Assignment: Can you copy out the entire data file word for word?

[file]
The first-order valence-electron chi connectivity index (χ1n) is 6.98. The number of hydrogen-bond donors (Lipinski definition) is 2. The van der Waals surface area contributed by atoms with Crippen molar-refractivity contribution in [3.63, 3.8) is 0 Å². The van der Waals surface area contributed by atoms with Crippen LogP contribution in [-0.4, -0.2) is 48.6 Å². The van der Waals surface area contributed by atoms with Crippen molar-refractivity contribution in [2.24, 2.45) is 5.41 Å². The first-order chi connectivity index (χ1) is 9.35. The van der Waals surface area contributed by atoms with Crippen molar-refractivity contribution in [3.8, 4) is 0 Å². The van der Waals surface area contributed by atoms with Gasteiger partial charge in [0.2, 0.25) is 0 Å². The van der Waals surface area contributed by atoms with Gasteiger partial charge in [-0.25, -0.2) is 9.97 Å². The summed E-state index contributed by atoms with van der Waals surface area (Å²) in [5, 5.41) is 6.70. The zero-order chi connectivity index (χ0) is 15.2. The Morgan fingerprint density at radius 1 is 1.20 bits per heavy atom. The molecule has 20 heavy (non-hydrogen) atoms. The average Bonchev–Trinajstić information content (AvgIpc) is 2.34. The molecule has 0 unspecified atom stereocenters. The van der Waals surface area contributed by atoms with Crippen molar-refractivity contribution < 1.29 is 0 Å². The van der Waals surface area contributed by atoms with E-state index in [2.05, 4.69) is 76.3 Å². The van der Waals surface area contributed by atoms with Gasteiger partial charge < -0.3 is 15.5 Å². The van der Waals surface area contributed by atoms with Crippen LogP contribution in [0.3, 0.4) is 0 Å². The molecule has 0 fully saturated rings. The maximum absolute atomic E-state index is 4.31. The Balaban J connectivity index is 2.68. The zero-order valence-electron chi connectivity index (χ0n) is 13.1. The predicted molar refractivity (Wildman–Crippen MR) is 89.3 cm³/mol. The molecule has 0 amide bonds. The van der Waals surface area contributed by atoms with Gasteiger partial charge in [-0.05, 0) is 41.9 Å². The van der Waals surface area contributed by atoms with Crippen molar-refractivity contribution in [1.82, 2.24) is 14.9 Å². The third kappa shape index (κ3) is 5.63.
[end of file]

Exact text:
The first-order valence-electron chi connectivity index (χ1n) is 6.98. The number of hydrogen-bond donors (Lipinski definition) is 2. The van der Waals surface area contributed by atoms with Crippen molar-refractivity contribution in [3.63, 3.8) is 0 Å². The van der Waals surface area contributed by atoms with Crippen LogP contribution in [-0.4, -0.2) is 48.6 Å². The van der Waals surface area contributed by atoms with Crippen molar-refractivity contribution in [2.24, 2.45) is 5.41 Å². The first-order chi connectivity index (χ1) is 9.35. The van der Waals surface area contributed by atoms with Crippen molar-refractivity contribution in [3.8, 4) is 0 Å². The van der Waals surface area contributed by atoms with Gasteiger partial charge in [0.2, 0.25) is 0 Å². The van der Waals surface area contributed by atoms with Gasteiger partial charge in [-0.25, -0.2) is 9.97 Å². The summed E-state index contributed by atoms with van der Waals surface area (Å²) in [5, 5.41) is 6.70. The zero-order chi connectivity index (χ0) is 15.2. The Morgan fingerprint density at radius 1 is 1.20 bits per heavy atom. The molecule has 20 heavy (non-hydrogen) atoms. The average Bonchev–Trinajstić information content (AvgIpc) is 2.34. The molecule has 0 unspecified atom stereocenters. The van der Waals surface area contributed by atoms with Crippen molar-refractivity contribution < 1.29 is 0 Å². The van der Waals surface area contributed by atoms with E-state index in [2.05, 4.69) is 76.3 Å². The van der Waals surface area contributed by atoms with Gasteiger partial charge < -0.3 is 15.5 Å². The van der Waals surface area contributed by atoms with Crippen LogP contribution in [0.3, 0.4) is 0 Å². The molecule has 0 fully saturated rings. The maximum absolute atomic E-state index is 4.31. The Balaban J connectivity index is 2.68. The zero-order valence-electron chi connectivity index (χ0n) is 13.1. The predicted molar refractivity (Wildman–Crippen MR) is 89.3 cm³/mol. The molecule has 0 amide bonds. The van der Waals surface area contributed by atoms with Gasteiger partial charge in [-0.05, 0) is 41.9 Å². The van der Waals surface area contributed by atoms with Crippen molar-refractivity contribution in [1.82, 2.24) is 14.9 Å². The third kappa shape index (κ3) is 5.63.